Or you could try synthetic steel wool pads.No steel in those.I don't use any of that on frets though.

http://www.amazon.com/3M-10119NA-Steel-Wool-Grade/dp/B00004Z4AE/ref=sr_1_1?ie=UTF8&qid=1384517147&sr=8-1&keywords=synthetic+steel+wool

I use those sometimes on more "natural" finishes.I use a dremel with polishing compounds to polish frets.BTW if you "put a magnet in steel wool to hold it together"(another gem from "Bob"),the magnet will scratch everything it scrapes across.

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If you were to do that,it might be worthwhile to turn the bag inside out first so instead of trying to shake off all of the tiny steel pieces you just wrap them with the bag itself...like people do with dog poo.

This is a really good idea.

I won't let compressed air anywhere near steel wool... ever since I watched a coworker spend all day cleaning a dirty machine tool with steel wool and mineral spirits. At the end of his shift, dummkoff blew the machine dry with shop air, and got a face full of wet steel wool bits for his trouble. He went to the hospital for bits in both eyes. There is no emoticon known for how stupid this man was... and no, it wasn't me.

ken

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You should at least be wearing some sort of protective glasses when working with steel wool at all.I frequently skip the safety measures,but I don't blame the tools for the problems when I do.

Obviously when you use compressed air to clean a guitar(which everyone here does),you don't put your face near areas that can blow back.I either turn the entire body away from me when blowing out cavities or if I have the guitar laying on a surface I use my hand to shield against blowback.Most wood dust can be just as bad in your eyes as steel wool.Oak is terrible(No I don't use that trash in my guitars,but I build other stuff too)

Regardless of the things that can happen if you are careless,compressed air is still one of the most effective ways to clean off wood dust on your guitar,clean your sandpaper to get more use out of it,or get those stubborn pieces of steel wool out of the crevices they embed themselves in.

A good vacuum cleaner works best to get the bulk off,but after that it takes compressed air or tedious cleaning with static cloths or similar to get the rest...and if you don't blow out all of the bridge holes,screw holes,under fret edges,etc. it will come out at the worst possible time and ruin your finishing work.

You are better off not even using steel wool.It is too invasive.But you will have the same problems with wood dust if you don't clean it out.

The magnet/bag thing is not going to be effective...I just mentioned the bag inside out thing as an improvement over shaking out a static-y bag.

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The coworker was inside a CNC vertical milling machine, preparing it for repainting by cleaning out the enclosed workspace (where the work is done), and he pointed the air nozzle at an lower corner of the area... while keeping his head close enough to the corner and using enough air pressure to knock his safety glasses off his face with the reflected blast. :( He should have used a lowpressure air nozzle with a long extension nozzle and a lexan faceshield, but it would have even better for him to brush out the collected steel wool with a paintbrush. The moral to me was that if it's not flying through the air it can't hurt you... much.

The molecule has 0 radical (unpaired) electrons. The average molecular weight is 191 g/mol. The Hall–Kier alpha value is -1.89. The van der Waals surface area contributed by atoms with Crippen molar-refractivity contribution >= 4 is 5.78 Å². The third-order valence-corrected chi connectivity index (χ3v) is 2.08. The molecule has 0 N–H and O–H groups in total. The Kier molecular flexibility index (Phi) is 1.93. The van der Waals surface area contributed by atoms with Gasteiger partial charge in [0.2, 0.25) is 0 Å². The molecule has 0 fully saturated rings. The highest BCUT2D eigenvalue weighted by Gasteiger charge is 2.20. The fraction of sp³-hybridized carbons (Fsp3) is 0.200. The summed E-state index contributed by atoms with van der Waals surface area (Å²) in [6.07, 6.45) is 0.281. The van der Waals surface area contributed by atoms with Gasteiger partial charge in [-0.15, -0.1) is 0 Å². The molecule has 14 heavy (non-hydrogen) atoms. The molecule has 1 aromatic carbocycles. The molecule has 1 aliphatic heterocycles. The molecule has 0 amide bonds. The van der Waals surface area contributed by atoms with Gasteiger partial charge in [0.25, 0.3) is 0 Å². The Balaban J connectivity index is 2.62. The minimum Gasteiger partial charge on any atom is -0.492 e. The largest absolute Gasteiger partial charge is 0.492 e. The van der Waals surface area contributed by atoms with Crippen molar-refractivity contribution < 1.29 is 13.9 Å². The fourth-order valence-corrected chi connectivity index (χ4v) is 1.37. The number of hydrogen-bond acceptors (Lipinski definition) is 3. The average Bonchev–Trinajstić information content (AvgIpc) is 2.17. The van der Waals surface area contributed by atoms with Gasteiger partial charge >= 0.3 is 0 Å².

Regardless of the things that can happen if you are careless,compressed air is still one of the most effective ways to clean off wood dust on your guitar,clean your sandpaper to get more use out of it,or get those stubborn pieces of steel wool out of the crevices they embed themselves in.

Compressed air works great, as long as you use it safely. I use an air nozzle in one hand, and a shopvac hose in the other.

The magnet/bag thing is not going to be effective...I just mentioned the bag inside out thing as an improvement over shaking out a static-y bag.

I tried your inside out bag idea this AM, with a quarter sized neo magnet inside a corner of a plastic shopping bag. It worked OK.

It wasn't perfect, but it was better than picking all the steel wool bits off the naked magnet.

ken

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Cool.Like I say though,the best method I have found is vacuum cleaner followed by compressed air...don't use it at more than about 60 psi or you can damage your work...I can't see 60 psi blowing back all that much unless you have your face buried in it.

When I used to hurt myself doing stuff as a kid,my Grandpa never said "Don't do that",he just showed me how to do it with minimal risk,like moving your head out of the line of debris..I think people have gone soft since his day.

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In the shop area I was in the air pressure was 100 PSI due to lots of airpowered tools. The next morning, everyone in the building was issued 'OSHA compliant' low pressure nozzles whether they needed them or not. ;)

Grandpa was right. It wasn't that anyone got 'soft' it's that common sense is really, really uncommon nowadays.

ken

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I'll use steel wool sparingly, often, as a 1st pass after general levelling and crowning. After that, its grits up to 1000 and then, polishing on a dremel buffing wheel.

When I use it, always cover the pickups with tape.

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....it might be worthwhile to turn the bag inside out first so instead of trying to shake off all of the tiny steel pieces you just wrap them with the bag itself...like people do with dog poo.

Dog poo isn't attracted to magnets. Ask me how I know.